Sexes are alike in the fulvous owl.[6] Chicks are whitish, while juveniles are cinnamon-brown with yellowish or white barring and a brownish facial disc.[6] The species is visually most similar to the barred owl, found in Mexico, Canada, and the United States.[6] The barred owl is more gray above and more white below. The fulvous owl is approximately one-fifth smaller than the Mexican variant of the barred owl.[6] The mottled owl Ciccaba virgata has a similar range as the fulvous owl, but is found only at lower altitudes. It is darker brown and smaller, while the facial disc is dark with a white edge, as opposed to light with a dark edge in the fulvous owl.[6]

Distribution and habitatEdit

The fulvous owl is found in highland regions in the Mexican states of Chiapas Oaxaca, Guatemala, Honduras, and El Salvador.[3][7][8] Its existence in Oaxaca was reported in 1950, but locations from which the specimens were collected had been challenged. The species was confirmed to exist in Oaxaca in 2011.[8] Its range is poorly known, but thought to be large. A montane species, it is found at altitudes between 1,200 and 3,100 meters (3,900 and 10,200 ft) above sea level.[1][8] The species is found in montane evergreen pine forests and humid pine-oak forests,[3] and more generally within a cloud forest habitat.[8] The International Union for Conservation of Nature estimates that the population of the species is between 20,000 and 50,000 individuals, although the population is suspected to be declining as a result of habitat loss. As a result of its large range and substantial population, it is classified as a species of least concern by the IUCN.[1] The species is estimated to have declined by half in Mexico over the last century as a result of habitat loss, and the Mexican government consider it an endangered species.[9] The species was traditionally considered a messenger of death in parts of Mexico.[10]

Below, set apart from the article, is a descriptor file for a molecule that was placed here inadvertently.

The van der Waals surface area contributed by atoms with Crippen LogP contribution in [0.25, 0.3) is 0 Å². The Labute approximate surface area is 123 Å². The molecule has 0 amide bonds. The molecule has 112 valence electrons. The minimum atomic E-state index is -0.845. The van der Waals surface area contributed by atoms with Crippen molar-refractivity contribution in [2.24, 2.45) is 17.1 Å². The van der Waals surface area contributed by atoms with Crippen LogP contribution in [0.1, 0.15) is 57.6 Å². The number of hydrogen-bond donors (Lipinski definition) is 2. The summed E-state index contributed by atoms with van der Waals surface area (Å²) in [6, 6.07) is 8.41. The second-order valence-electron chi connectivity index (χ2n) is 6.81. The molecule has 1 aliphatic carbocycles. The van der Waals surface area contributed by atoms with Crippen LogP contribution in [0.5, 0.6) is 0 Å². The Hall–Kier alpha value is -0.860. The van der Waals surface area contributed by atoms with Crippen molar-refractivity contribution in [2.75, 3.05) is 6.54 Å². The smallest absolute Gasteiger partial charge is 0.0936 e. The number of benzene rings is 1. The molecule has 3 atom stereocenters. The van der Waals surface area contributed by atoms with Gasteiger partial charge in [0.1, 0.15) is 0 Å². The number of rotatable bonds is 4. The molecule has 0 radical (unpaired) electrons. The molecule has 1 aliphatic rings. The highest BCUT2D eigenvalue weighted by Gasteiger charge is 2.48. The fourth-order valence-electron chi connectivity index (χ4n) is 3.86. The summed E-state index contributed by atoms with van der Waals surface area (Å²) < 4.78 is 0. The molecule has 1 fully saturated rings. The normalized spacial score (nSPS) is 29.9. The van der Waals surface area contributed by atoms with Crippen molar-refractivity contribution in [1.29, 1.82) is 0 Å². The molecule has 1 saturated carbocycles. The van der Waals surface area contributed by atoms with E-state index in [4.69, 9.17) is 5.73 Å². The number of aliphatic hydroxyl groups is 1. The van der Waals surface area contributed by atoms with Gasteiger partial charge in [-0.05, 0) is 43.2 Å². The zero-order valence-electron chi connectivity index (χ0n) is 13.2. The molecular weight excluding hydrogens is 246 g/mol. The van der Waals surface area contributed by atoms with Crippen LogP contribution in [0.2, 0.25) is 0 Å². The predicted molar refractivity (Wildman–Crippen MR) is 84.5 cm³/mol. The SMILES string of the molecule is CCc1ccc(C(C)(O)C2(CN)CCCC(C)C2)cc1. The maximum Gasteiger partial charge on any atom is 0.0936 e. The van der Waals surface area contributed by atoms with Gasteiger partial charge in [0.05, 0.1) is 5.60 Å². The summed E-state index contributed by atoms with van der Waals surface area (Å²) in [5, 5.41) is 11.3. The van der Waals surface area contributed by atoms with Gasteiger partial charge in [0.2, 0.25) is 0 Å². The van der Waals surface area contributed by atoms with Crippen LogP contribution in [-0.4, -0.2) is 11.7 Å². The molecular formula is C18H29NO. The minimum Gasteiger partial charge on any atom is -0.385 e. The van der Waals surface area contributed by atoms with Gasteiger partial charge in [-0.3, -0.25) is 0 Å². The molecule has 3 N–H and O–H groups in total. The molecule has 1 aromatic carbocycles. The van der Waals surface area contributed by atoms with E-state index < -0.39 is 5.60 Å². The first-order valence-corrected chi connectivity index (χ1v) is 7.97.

Behavior and ecologyEdit

The call of the fulvous owl is described as a loud barking hoot, rendered as "who-wuhu-woot-woot" or "a'hoo a'hoo-hoo a'hoo, hoo": the number of notes is variable.[7] The rhythm of the call has been likened to that of Morse code.[11] The call of the female is higher in pitch, and is sometimes uttered in a duet with the male. The call lacks the terminal note of the barred owl call. Other vocalizations uttered by the species have been described as "parrot-like, nasal gwao calls, singly or in series, as well as single hoots".[11] The species is nocturnal, though it occasionally calls during the day, and hunts from a perch. Its diet is poorly known.[3][7][12] It likely consists of rodents, large insects, birds, frogs, and lizards.[3][7] The stomach of a dissected specimen was found to contain "large insects". An individual was observed attempting to catch a highland guan, while the feathers of a blue-throated motmot were found below the nest of another.[13]